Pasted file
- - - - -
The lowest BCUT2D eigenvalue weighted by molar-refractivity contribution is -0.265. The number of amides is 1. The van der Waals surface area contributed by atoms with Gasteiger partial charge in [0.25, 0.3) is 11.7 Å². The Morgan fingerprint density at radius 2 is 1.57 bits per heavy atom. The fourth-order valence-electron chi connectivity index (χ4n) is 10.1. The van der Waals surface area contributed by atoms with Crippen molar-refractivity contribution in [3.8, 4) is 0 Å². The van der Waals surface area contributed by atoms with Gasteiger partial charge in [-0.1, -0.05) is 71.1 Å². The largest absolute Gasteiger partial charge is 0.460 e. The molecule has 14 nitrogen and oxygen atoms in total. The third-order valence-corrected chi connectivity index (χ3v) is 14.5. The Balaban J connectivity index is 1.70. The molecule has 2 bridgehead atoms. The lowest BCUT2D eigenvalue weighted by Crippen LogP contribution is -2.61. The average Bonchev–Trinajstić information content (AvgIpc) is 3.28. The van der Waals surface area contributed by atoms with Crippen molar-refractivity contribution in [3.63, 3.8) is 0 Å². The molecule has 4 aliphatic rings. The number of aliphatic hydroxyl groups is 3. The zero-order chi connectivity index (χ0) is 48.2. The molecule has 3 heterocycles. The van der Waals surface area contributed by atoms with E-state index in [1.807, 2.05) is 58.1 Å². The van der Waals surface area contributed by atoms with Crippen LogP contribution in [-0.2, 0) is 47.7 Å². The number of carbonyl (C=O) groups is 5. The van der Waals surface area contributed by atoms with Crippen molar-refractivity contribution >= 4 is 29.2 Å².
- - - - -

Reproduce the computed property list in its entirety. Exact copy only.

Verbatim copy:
The lowest BCUT2D eigenvalue weighted by molar-refractivity contribution is -0.265. The number of amides is 1. The van der Waals surface area contributed by atoms with Gasteiger partial charge in [0.25, 0.3) is 11.7 Å². The Morgan fingerprint density at radius 2 is 1.57 bits per heavy atom. The fourth-order valence-electron chi connectivity index (χ4n) is 10.1. The van der Waals surface area contributed by atoms with Crippen molar-refractivity contribution in [3.8, 4) is 0 Å². The van der Waals surface area contributed by atoms with Gasteiger partial charge in [-0.1, -0.05) is 71.1 Å². The largest absolute Gasteiger partial charge is 0.460 e. The molecule has 14 nitrogen and oxygen atoms in total. The third-order valence-corrected chi connectivity index (χ3v) is 14.5. The Balaban J connectivity index is 1.70. The molecule has 2 bridgehead atoms. The lowest BCUT2D eigenvalue weighted by Crippen LogP contribution is -2.61. The average Bonchev–Trinajstić information content (AvgIpc) is 3.28. The van der Waals surface area contributed by atoms with Crippen molar-refractivity contribution in [3.63, 3.8) is 0 Å². The molecule has 4 aliphatic rings. The number of aliphatic hydroxyl groups is 3. The zero-order chi connectivity index (χ0) is 48.2. The molecule has 3 heterocycles. The van der Waals surface area contributed by atoms with E-state index in [1.807, 2.05) is 58.1 Å². The van der Waals surface area contributed by atoms with Crippen LogP contribution in [-0.2, 0) is 47.7 Å². The number of carbonyl (C=O) groups is 5. The van der Waals surface area contributed by atoms with Crippen molar-refractivity contribution >= 4 is 29.2 Å².